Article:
Some days it's REALLY better to stay in bed (with a book, of course)

Some days it's better to stay in bed

Worst Wednesday for years. It began with the publication of the National Centre for Social Research's survey of British Social Attitudes revealing what a stupid, selfish nation we have become.

Item: Only 30% believe that taxes should be increased to fund higher spending on health, education and social benefits, compared with 61% in 2002. Gee thanks, New Labour. You really changed minds on that one.
Selfish and stupid.

Item: Only 26% would be willing to pay "much higher prices" to protect the environment (43% a decade ago). 37% think many claims about environmental threats are exaggerated.
Stupid but convenient.

Item: 55% believe that benefits for the unemployed are too high (37% in 2000). I think we can safely assume that none of the 55% are unemployed.

Item: 74% believe that inequality is too large (82% in 2000, since when inequality has got much worse) but only 34% believe the government should redistribute more. So what do they want to do about it ? Leave it to Santa Claus ? Perhaps they think it's just the way things are, summed up in the lazy phrase "Life IS unfair" as if there was nothing to be done.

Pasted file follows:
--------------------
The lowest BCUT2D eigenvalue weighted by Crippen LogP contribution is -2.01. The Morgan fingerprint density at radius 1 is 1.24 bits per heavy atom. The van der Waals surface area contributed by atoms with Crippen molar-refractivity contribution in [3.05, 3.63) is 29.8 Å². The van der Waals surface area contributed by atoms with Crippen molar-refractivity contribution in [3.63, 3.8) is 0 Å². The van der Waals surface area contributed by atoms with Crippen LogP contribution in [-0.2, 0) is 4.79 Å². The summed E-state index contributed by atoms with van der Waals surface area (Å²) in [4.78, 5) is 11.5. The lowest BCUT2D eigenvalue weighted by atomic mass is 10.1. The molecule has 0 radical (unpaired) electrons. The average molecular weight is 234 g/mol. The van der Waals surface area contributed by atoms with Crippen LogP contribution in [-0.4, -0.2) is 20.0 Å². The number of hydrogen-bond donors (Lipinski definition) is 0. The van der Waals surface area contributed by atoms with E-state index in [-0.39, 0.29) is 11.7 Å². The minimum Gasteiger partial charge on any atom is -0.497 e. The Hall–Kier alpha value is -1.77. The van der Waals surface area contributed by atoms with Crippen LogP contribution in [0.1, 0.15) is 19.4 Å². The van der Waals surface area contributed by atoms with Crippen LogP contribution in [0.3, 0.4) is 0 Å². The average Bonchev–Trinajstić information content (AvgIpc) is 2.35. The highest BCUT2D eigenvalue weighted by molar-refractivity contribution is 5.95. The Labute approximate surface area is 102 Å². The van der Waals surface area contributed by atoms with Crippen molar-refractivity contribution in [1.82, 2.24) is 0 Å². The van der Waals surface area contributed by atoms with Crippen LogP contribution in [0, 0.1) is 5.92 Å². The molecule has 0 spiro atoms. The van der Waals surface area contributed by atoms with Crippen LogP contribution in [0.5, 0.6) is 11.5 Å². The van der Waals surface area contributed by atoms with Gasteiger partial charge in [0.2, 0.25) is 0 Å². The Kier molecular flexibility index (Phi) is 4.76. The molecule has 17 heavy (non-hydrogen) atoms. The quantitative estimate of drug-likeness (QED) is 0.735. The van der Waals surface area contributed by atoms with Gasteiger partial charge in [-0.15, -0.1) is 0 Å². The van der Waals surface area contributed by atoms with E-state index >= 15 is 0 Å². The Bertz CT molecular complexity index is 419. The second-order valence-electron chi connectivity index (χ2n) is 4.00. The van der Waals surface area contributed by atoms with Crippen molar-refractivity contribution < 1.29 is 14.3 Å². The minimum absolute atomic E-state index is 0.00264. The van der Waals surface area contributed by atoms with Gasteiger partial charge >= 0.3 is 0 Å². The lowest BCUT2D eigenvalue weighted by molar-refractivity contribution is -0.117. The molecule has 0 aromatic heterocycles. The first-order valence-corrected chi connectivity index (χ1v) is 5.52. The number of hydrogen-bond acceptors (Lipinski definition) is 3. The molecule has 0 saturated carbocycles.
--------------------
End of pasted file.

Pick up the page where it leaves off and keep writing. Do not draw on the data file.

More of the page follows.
That's how the day started. BBC2 ended the day with the film "Inside Job" which detailed the selfishness and greed of the American financial sector, its stranglehold on government and academia and the consequences for everyone else. This was an indictment of the USA but so much of it applies to the UK as well. By the end of the film, I felt like becoming a communist. I'm not, I'm a tweed-wearing Liberal, but we Liberals have to show that markets can serve society and not destroy it.

In case we could draw a small crumb of comfort from the fact that we live in a free society where such a film can be made, Newsnight gave us the BBC's now traditional biased and inaccurate reporting of the European Union. Between Paxman's sneering (incidentally Van Rompuy isn't that hard to pronounce if you try, Jeremy) and Nadine Dorries' stupidity and ignorance, it was hard to keep my blood pressure down and the dog came to comfort me when I shouted at them.

Some days we should just pull up the covers and stay in bed with a good book.

Some have greatness thrust upon them...

I hear there's a red squirrel Christmas card going around. This cat would be more appropriate.

Thursday, December 01, 2011

O little town of Bethlehem

"As we approach the anniversary of the birth of Christ, does the hon. Gentleman agree that today Joseph and Mary would not be able to get to Bethlehem because of the walls, the shepherds would be ethnically cleansed and the three kings would not be allowed into Palestine?" asked Bob Russell in the Commons on Monday